Even if the suspect is just walking, you may see that he takes a full stride with his opposite-side foot but the gun-side stride will be shorter, almost like a limp in some cases because he’s trying to clamp the gun in place and minimize its slipping or its risk of falling out.
The arm may also come in against the gun as a protective movement when people start getting close to the suspect. Similar to you, when approached, armed offenders may turn their gun side away when you come up to them. “Craps games offer good chances to spot people with guns,” Kleinsmith noted. “They’re squatting down, standing up, rolling dice, passing money. Movement helps you pinpoint hidden weapons.”
Of course, look for telltale bulges. “A gun is not flexible and doesn’t conform well to the shape of the human body, so it may reveal itself in the form of a protrusion,” Kleinsmith reminds. While the entire firearm may not be outlined, tight clothing may reveal bumps that relate to a hammer, grip or muzzle.
Style of clothing
As you study a subject’s clothing, ask yourself:
- Does it fit the season?
- In cold weather, is a coat unzipped or unbuttoned?
- Is the subject wearing only one glove, leaving his shooting hand bare?
- Is he wearing a belt that’s not through the loops of his pants, thereby capable of cinching tighter against a hidden gun?
- Is a coat weighted down lower on one side?
- When he walks or runs, does his coat or jacket bounce off his leg as if something heavy is in the pocket?
- Does a loose-hanging hood seem weighted down, causing the drawstring to pucker?
- If a subject seems to have a wallet in his pocket but is wearing a fanny pack, then what’s in the fanny pack?
- Is footwear mismatched, with one shoe larger than the other to possibly conceal a small handgun?
With bikers, the favored hiding place for firearms is inside boots, Kleinsmith says. Some may also use special pockets sewn into their colors. “Watch females who are with bikers,” he cautions. “Most of the time they carry for the males,” capitalizing on the tendency of too many officers to dismiss females as a threat.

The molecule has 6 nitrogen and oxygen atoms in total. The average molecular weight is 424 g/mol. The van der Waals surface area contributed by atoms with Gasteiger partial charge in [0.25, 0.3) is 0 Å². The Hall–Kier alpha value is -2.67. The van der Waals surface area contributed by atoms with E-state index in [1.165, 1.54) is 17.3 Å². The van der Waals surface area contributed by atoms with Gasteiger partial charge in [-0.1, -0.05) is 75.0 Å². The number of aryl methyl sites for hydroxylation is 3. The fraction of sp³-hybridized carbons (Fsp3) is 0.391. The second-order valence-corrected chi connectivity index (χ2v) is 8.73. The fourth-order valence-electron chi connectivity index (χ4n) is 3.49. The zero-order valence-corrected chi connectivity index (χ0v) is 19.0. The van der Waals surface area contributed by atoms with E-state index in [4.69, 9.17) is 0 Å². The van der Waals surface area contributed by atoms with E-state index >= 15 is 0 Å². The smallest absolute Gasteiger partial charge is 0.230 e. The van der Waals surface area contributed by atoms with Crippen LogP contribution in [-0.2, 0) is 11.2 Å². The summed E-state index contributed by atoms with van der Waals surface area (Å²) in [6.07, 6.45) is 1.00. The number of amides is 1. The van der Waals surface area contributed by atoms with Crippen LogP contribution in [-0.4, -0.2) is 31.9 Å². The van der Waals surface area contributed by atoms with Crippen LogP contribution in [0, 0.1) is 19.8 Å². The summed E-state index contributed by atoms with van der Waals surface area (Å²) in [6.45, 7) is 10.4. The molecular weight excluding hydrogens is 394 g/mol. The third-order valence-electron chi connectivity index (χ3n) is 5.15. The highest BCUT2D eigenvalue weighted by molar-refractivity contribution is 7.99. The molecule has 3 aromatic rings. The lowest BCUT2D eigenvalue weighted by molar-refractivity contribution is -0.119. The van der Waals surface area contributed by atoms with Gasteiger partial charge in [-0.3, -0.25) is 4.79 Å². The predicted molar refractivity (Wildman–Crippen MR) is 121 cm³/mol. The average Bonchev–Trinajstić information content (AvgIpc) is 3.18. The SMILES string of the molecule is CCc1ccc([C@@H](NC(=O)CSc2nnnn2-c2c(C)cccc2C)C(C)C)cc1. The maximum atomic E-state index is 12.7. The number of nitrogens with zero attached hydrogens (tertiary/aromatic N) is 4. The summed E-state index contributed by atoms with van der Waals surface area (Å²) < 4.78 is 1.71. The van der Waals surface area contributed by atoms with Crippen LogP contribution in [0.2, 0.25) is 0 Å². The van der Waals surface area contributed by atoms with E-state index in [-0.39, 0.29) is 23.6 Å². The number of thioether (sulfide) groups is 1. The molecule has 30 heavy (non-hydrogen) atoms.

Movements during a vehicle stop
During a vehicle stop, closely observe the occupants as soon as you begin contemplating a pullover. “Watch their shoulders,” Kleinsmith says. A shoulder moving up can indicate a gun being drawn from a waistband; a shoulder dipping down may mean drugs, booze, weapons, or other contraband being shoved under a seat or between seats.
If you decide to use indications such as Kleinsmith enumerates as justification for a stop-and-frisk, “you must be able to articulate your observations,” he warns. Ideally, you’ll be able to identify several cues. “Write down all the characteristics you observed, all the facts as to why the stop was conducted. Never go just on a hunch.”
Also, use these giveaways to make you conscious of your own actions while wearing a concealed weapon. An armed criminal’s body language “may be more magnified” regarding a hidden weapon, Kleinsmith says, but officers tend to share many of the same nervous habits and modes of dress. To a knowing individual, you may unconsciously telegraph your armed status in situations where you don’t intend such.
Kleinsmith concludes: “Trying to increase your awareness of possibly armed individuals can enhance your observation skills” – and your safety. “If you know what you’re looking for, you can’t believe what armed suspects show you.”
This article, originally published 12/13/2007, has been updated.